Criterion (iii): The West Lake landscape is an exceptional testimony to the very specific cultural tradition of improving landscapes to create a series of ‘pictures’ that reflect what was seen as a perfect fusion between people and nature, a tradition that evolved in the Tang and Song Dynasties and has continued its relevance to the present day. The ‘improved’ West Lake, with its exceptional array of man-made causeways, islands, bridges, gardens, pagodas and temples, against a backdrop of the wooded hills, can be seen as an entity that manifests this tradition in an outstanding way.

Criterion (vi): The Tang and Song culture of demonstrating harmony between man and nature by improving the landscape to create pictures of great beauty, captured by artists and given names by poets, is highly visible in the West Lake Landscape, with its islands, causeways, temples, pagodas and ornamental planting. The value of that tradition has persisted for seven centuries in West Lake and has spread across China and into Japan and Korea, turning it into a tradition of outstanding significance.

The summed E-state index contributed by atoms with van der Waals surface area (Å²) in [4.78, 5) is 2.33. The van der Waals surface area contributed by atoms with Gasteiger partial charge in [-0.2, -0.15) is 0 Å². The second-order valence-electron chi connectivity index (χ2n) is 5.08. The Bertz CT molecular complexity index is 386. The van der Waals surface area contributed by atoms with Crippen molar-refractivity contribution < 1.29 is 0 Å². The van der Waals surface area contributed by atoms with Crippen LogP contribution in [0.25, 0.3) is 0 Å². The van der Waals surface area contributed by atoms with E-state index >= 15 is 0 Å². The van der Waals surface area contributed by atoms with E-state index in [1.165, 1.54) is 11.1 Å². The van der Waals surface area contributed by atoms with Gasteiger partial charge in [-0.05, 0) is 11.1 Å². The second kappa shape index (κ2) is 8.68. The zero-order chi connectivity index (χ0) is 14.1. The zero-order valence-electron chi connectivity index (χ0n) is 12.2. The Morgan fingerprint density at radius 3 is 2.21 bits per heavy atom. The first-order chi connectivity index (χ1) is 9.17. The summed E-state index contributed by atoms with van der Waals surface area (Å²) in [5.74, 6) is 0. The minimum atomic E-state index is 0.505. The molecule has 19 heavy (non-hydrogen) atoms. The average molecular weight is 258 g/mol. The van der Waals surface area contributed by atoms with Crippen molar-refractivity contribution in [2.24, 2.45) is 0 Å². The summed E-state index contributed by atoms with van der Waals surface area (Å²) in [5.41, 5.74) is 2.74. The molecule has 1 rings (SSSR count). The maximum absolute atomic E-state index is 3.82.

The property contains all the key attributes of Outstanding Universal Value in terms of the lake, the wooded hills surrounding it on three sides up to their skyline and the causeways, islands, bridges, temples, pagodas and ornamental planting that create the beautiful landscape within which are the ten, celebrated, poetic views.  The physical fabric of the property and its significant features are mostly in excellent condition. The Lake itself and surrounding landscapes, along with scenic places, historic monuments and sites are well maintained. No signs of neglect are detected and the deterioration processes seem mostly controlled. Thus none of the key attributes that relate to Outstanding Universal Value are under threat.  The visual integrity of the property is well maintained towards the three hill sides, which seem to have been almost similar for the past 1,000 years. The views to the east are vulnerable to further expansion of Hangzhou city. However, considering the drastic urban changes of Hangzhou city over the past 10 years, from a regional town to a metropolis of eight million people, the property’s visual integrity toward the city side is well managed. The skylines of the buildings are under the strong municipal regulations to maintain current heights and mass limits and to stop expansion that might impact on the skyline of West Lake.